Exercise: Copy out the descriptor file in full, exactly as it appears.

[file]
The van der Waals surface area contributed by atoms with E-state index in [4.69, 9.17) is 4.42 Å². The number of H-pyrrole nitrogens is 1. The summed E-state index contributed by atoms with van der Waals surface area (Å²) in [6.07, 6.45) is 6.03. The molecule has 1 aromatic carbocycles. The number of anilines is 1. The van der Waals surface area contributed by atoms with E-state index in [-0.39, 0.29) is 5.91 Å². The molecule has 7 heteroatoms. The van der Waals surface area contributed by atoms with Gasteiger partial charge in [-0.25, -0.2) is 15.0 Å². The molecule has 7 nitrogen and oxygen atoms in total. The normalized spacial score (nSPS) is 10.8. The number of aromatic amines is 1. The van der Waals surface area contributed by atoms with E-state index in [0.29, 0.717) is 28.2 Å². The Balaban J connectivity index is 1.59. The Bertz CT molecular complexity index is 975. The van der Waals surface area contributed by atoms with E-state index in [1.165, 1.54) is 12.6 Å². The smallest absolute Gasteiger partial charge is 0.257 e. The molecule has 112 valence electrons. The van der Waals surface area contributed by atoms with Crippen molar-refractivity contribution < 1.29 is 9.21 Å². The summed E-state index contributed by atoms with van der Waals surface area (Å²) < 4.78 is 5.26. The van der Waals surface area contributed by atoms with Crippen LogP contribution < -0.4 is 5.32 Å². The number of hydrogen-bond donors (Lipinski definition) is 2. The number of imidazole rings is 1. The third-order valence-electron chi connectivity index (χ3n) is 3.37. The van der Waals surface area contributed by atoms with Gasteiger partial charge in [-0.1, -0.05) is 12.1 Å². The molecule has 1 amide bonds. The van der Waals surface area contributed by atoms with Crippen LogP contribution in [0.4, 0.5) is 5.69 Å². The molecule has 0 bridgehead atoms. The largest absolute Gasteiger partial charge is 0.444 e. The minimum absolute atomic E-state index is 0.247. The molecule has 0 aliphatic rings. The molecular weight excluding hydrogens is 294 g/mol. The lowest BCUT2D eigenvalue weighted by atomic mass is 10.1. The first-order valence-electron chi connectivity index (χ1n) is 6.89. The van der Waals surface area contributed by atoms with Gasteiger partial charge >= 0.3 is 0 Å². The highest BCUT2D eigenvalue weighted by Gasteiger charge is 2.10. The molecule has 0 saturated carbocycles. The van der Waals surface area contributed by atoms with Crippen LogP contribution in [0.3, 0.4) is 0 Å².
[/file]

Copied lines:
The van der Waals surface area contributed by atoms with E-state index in [4.69, 9.17) is 4.42 Å². The number of H-pyrrole nitrogens is 1. The summed E-state index contributed by atoms with van der Waals surface area (Å²) in [6.07, 6.45) is 6.03. The molecule has 1 aromatic carbocycles. The number of anilines is 1. The van der Waals surface area contributed by atoms with E-state index in [-0.39, 0.29) is 5.91 Å². The molecule has 7 heteroatoms. The van der Waals surface area contributed by atoms with Gasteiger partial charge in [-0.25, -0.2) is 15.0 Å². The molecule has 7 nitrogen and oxygen atoms in total. The normalized spacial score (nSPS) is 10.8. The number of aromatic amines is 1. The van der Waals surface area contributed by atoms with E-state index in [0.29, 0.717) is 28.2 Å². The Balaban J connectivity index is 1.59. The Bertz CT molecular complexity index is 975. The van der Waals surface area contributed by atoms with E-state index in [1.165, 1.54) is 12.6 Å². The smallest absolute Gasteiger partial charge is 0.257 e. The molecule has 112 valence electrons. The van der Waals surface area contributed by atoms with Crippen molar-refractivity contribution < 1.29 is 9.21 Å². The summed E-state index contributed by atoms with van der Waals surface area (Å²) < 4.78 is 5.26. The van der Waals surface area contributed by atoms with Crippen LogP contribution < -0.4 is 5.32 Å². The number of hydrogen-bond donors (Lipinski definition) is 2. The number of imidazole rings is 1. The third-order valence-electron chi connectivity index (χ3n) is 3.37. The van der Waals surface area contributed by atoms with Gasteiger partial charge in [-0.1, -0.05) is 12.1 Å². The molecule has 1 amide bonds. The van der Waals surface area contributed by atoms with Crippen LogP contribution in [0.4, 0.5) is 5.69 Å². The molecule has 0 bridgehead atoms. The largest absolute Gasteiger partial charge is 0.444 e. The minimum absolute atomic E-state index is 0.247. The molecule has 0 aliphatic rings. The molecular weight excluding hydrogens is 294 g/mol. The lowest BCUT2D eigenvalue weighted by atomic mass is 10.1. The first-order valence-electron chi connectivity index (χ1n) is 6.89. The van der Waals surface area contributed by atoms with Gasteiger partial charge >= 0.3 is 0 Å². The highest BCUT2D eigenvalue weighted by Gasteiger charge is 2.10. The molecule has 0 saturated carbocycles. The van der Waals surface area contributed by atoms with Crippen LogP contribution in [0.3, 0.4) is 0 Å².